Get the facts on the VUR grading scale

VUR Grading 1-5 defines the level of VUR your child has

What is the VUR grading scale?

Using X-rays of the urinary system, your doctor can tell you how serious your child’s VUR is with a grading scale. This scale ranges from grade 1 (mild) to grade 5 (severe). Milder grades of VUR can go away on their own. However, the more severe the VUR, the less likely it will go away on its own (called spontaneous resolution).1 The likelihood of spontaneous resolution varies according to a child’s age, grade of VUR, and whether the VUR is on one ureter or both. Knowing which grade of VUR your child has is important in determining with your paediatric urologist which treatment will work best.


Normally, urine is made in the kidneys and it only flows one way: down the ureters and into the bladder. VUR occurs when urine flows back up from the bladder through the ureters. This can happen on one or both sides.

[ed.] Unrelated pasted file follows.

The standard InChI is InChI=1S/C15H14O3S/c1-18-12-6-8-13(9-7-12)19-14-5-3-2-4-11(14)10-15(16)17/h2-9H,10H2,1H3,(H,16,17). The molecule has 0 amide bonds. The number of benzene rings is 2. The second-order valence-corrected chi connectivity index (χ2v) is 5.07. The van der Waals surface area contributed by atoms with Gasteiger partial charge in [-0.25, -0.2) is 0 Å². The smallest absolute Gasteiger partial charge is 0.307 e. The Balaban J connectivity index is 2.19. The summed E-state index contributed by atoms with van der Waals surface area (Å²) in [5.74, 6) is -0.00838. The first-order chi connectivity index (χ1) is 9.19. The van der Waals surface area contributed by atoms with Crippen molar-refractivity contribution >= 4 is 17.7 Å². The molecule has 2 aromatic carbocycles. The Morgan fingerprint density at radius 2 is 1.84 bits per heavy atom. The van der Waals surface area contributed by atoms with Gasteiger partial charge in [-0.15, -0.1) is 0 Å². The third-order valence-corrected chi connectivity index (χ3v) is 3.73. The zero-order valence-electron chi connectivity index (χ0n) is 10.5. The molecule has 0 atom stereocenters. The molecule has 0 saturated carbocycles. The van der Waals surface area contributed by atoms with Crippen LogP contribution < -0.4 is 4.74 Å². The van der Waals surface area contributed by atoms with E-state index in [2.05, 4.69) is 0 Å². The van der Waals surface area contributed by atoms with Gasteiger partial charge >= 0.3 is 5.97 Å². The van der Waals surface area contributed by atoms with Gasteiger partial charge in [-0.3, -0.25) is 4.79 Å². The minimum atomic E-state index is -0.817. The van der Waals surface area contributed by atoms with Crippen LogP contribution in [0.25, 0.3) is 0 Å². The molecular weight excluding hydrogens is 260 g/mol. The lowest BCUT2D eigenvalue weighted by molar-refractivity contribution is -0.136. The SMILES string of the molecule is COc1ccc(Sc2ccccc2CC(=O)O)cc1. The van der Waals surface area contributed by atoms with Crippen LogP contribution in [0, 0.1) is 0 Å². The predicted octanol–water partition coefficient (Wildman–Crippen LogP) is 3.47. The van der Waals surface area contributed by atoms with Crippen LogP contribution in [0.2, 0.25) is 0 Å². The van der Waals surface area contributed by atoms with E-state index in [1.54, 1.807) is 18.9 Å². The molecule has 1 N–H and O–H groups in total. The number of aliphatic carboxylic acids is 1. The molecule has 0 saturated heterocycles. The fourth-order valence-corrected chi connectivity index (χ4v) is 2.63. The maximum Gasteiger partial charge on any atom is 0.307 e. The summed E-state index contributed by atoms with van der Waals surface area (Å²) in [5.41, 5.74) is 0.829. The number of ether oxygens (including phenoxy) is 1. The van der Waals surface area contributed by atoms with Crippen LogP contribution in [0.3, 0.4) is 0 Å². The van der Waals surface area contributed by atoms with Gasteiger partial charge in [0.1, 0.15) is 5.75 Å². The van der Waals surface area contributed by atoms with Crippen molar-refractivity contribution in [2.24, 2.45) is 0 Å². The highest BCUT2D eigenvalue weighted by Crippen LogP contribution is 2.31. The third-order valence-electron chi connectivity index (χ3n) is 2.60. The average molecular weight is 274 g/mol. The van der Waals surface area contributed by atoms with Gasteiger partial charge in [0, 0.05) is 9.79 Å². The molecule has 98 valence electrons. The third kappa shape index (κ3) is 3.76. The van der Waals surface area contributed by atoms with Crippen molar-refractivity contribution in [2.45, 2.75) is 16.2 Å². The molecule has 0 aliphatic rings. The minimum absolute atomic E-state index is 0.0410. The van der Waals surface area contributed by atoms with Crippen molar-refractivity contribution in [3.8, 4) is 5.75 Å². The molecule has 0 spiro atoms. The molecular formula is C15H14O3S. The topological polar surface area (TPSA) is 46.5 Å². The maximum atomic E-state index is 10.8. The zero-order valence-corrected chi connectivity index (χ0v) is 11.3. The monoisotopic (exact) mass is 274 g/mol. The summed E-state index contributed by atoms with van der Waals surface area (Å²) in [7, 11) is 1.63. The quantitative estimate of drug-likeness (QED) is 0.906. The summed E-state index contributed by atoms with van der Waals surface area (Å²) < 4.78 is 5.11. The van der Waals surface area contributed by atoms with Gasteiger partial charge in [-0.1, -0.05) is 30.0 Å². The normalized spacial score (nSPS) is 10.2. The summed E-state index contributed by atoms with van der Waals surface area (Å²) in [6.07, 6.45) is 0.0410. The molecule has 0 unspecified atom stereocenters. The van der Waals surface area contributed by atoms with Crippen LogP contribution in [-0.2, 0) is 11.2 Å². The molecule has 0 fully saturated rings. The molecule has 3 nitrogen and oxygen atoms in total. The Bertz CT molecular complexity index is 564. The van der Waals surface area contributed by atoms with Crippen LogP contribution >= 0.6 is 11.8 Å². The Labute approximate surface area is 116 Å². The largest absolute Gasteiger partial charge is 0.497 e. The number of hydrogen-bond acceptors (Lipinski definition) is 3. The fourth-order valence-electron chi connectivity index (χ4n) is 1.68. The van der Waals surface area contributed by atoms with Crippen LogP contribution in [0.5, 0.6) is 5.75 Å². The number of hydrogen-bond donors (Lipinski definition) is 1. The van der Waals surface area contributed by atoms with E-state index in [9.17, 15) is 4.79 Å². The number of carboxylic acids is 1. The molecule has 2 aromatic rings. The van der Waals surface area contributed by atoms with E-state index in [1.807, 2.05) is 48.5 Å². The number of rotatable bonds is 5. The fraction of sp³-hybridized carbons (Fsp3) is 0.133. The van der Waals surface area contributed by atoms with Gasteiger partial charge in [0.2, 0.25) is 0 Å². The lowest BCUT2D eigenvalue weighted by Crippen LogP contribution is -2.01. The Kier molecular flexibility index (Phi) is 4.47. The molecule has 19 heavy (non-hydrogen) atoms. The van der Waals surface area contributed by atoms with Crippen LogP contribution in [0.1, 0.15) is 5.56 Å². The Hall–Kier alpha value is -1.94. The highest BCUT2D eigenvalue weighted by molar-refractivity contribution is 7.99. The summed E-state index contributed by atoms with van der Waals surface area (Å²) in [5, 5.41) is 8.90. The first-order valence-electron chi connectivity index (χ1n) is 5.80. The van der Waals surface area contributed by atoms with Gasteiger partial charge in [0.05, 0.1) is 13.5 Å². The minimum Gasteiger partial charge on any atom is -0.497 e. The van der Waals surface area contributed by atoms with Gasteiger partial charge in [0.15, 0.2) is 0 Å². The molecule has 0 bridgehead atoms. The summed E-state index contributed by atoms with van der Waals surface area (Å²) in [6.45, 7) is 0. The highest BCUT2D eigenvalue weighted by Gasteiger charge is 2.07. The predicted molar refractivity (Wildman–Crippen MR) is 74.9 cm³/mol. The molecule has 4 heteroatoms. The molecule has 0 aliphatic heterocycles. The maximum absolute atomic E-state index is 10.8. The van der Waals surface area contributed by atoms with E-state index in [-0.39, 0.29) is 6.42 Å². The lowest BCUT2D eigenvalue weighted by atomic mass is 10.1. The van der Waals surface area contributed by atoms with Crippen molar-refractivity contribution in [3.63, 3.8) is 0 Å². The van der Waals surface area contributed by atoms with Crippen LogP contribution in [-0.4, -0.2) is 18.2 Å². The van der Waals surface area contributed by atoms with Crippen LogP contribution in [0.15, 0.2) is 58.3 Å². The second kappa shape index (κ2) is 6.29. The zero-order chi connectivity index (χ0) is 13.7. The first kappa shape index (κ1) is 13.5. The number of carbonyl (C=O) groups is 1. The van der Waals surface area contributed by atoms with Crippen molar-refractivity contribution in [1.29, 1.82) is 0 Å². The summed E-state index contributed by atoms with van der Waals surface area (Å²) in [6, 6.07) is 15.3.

Grade 1

Grade 1 is the mildest form of VUR. Urine enters the ureter but does not travel all the way up to the kidney. The ureters look normal in size.

Grade 2

In grade 2, urine travels all the way up the ureter and enters the part of the kidney where urine is collected before it drains to the ureter (renal pelvis). The ureters and renal pelvis appear normal in size.

Grade 3

Grade 3 is similar to grade 2 except the ureters and/or the renal pelvis appear abnormal in size or shape.

Grade 4

Grade 4 is similar to grade 3, except the ureter is grossly enlarged.

Grade 5

Grade 5 is the most severe form of VUR. Similar to grade 4, except the ureter is also twisted and curved. The renal pelvis is also enlarged, and its normal structural details are no longer detectable.

Deflux is indicated for the treatment of children with VUR.

  1. Elder JS, Peters CA, Arant BS, et al. AUA pediatric vesicoureteral reflux clinical guidelines panel: The management of primary vesicoureteral reflux in children. American Urological Association Education and Research, Inc. 1997.